Coarse woody debris (CWD) is a term used in ecology to refer to downed wood -- larger branches and tree trunks -- that have fallen to the ground in a forest or wetland. This is most often of interest to humans because the amount of CWD in a forest can help predict the severity of forest fires and soil erosion during heavy rains, and the accessibility to hikers and campers.
However, CWD also provides habitats for small animals, insects, lichen, fungus, moss, and bacteria. One effect of CWD is to provide damp, cool, shady habitats that can persist even in the summer heat, and to retain more humidity in the soil. CWD may provide ecological niches for up to 40% of species in many forests; this can be problematic in cases when it is removed to lower the chances of a forest fire or simply to be more attractive to visitors.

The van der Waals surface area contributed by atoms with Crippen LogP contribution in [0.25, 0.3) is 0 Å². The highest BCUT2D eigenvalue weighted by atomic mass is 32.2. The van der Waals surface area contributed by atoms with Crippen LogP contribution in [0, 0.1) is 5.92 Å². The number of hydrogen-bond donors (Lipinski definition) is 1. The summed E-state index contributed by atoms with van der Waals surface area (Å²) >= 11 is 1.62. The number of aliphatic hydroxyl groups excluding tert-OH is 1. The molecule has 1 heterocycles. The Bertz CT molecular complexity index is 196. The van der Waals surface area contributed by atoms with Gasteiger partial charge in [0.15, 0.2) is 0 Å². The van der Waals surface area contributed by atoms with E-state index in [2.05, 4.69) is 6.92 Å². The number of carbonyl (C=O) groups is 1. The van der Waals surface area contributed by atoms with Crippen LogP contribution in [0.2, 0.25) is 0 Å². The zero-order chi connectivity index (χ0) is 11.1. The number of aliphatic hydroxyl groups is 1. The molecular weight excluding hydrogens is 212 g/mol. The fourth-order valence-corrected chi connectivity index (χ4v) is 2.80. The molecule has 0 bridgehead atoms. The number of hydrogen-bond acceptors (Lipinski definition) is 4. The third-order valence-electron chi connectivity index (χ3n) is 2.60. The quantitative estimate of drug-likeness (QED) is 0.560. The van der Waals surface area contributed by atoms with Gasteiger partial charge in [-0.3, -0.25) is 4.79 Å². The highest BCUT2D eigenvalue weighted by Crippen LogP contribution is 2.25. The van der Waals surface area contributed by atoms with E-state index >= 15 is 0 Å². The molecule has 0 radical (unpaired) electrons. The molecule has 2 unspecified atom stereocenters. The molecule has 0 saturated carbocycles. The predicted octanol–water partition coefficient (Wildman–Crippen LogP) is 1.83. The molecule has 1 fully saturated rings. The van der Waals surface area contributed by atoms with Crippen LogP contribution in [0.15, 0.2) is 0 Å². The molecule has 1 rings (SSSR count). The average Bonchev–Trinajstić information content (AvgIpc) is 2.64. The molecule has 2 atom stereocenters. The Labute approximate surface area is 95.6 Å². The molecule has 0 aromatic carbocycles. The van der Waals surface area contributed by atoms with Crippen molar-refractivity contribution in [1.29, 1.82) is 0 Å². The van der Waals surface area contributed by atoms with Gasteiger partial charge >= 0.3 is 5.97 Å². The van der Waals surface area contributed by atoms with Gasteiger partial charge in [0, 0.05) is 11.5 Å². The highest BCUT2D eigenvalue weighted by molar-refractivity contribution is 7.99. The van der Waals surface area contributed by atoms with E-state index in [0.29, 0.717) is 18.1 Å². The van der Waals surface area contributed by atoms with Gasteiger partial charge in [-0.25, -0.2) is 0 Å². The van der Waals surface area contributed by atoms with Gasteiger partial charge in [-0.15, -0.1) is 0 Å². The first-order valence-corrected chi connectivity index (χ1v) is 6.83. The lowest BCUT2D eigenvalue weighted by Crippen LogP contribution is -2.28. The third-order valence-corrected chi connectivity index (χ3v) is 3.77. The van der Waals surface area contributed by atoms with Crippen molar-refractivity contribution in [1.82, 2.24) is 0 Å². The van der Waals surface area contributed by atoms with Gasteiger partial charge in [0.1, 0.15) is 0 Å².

The level of CWD is usually estimated by random sampling, either by choosing random squares of woodland and estimating the biomass of CWD, or by placing random lines through the woodland and measuring the biomass that falls across that line.
Anything with a diameter of less than about 2.5–20 cm in diameter (it varies highly from one author to another) is not coarse woody debris but small woody debris; smaller bits, including small twigs and leaves are called plant litter or duff.
When it falls in the water, CWD is usually called large woody debris.